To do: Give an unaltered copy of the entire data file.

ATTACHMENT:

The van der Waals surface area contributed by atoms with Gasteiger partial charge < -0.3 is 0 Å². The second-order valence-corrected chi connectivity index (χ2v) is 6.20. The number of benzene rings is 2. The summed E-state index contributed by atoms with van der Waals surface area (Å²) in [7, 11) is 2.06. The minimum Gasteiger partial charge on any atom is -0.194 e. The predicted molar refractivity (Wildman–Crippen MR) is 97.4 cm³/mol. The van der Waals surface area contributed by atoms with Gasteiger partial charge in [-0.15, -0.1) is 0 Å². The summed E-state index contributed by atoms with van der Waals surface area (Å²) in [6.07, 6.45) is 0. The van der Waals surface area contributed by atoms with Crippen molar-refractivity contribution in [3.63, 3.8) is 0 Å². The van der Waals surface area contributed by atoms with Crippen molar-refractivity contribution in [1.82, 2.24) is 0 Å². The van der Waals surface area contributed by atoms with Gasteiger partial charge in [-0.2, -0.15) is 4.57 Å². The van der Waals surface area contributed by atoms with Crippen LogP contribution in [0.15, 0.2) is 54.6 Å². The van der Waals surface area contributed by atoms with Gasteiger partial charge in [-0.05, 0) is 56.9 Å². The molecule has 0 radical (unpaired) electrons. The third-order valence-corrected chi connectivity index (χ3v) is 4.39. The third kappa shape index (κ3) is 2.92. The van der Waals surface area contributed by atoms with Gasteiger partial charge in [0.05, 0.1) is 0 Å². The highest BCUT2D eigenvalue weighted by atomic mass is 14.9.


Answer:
The van der Waals surface area contributed by atoms with Gasteiger partial charge < -0.3 is 0 Å². The second-order valence-corrected chi connectivity index (χ2v) is 6.20. The number of benzene rings is 2. The summed E-state index contributed by atoms with van der Waals surface area (Å²) in [7, 11) is 2.06. The minimum Gasteiger partial charge on any atom is -0.194 e. The predicted molar refractivity (Wildman–Crippen MR) is 97.4 cm³/mol. The van der Waals surface area contributed by atoms with Gasteiger partial charge in [-0.15, -0.1) is 0 Å². The summed E-state index contributed by atoms with van der Waals surface area (Å²) in [6.07, 6.45) is 0. The van der Waals surface area contributed by atoms with Crippen molar-refractivity contribution in [3.63, 3.8) is 0 Å². The van der Waals surface area contributed by atoms with Crippen molar-refractivity contribution in [1.82, 2.24) is 0 Å². The van der Waals surface area contributed by atoms with Gasteiger partial charge in [-0.2, -0.15) is 4.57 Å². The van der Waals surface area contributed by atoms with Crippen LogP contribution in [0.15, 0.2) is 54.6 Å². The van der Waals surface area contributed by atoms with Gasteiger partial charge in [-0.05, 0) is 56.9 Å². The molecule has 0 radical (unpaired) electrons. The third-order valence-corrected chi connectivity index (χ3v) is 4.39. The third kappa shape index (κ3) is 2.92. The van der Waals surface area contributed by atoms with Gasteiger partial charge in [0.05, 0.1) is 0 Å². The highest BCUT2D eigenvalue weighted by atomic mass is 14.9.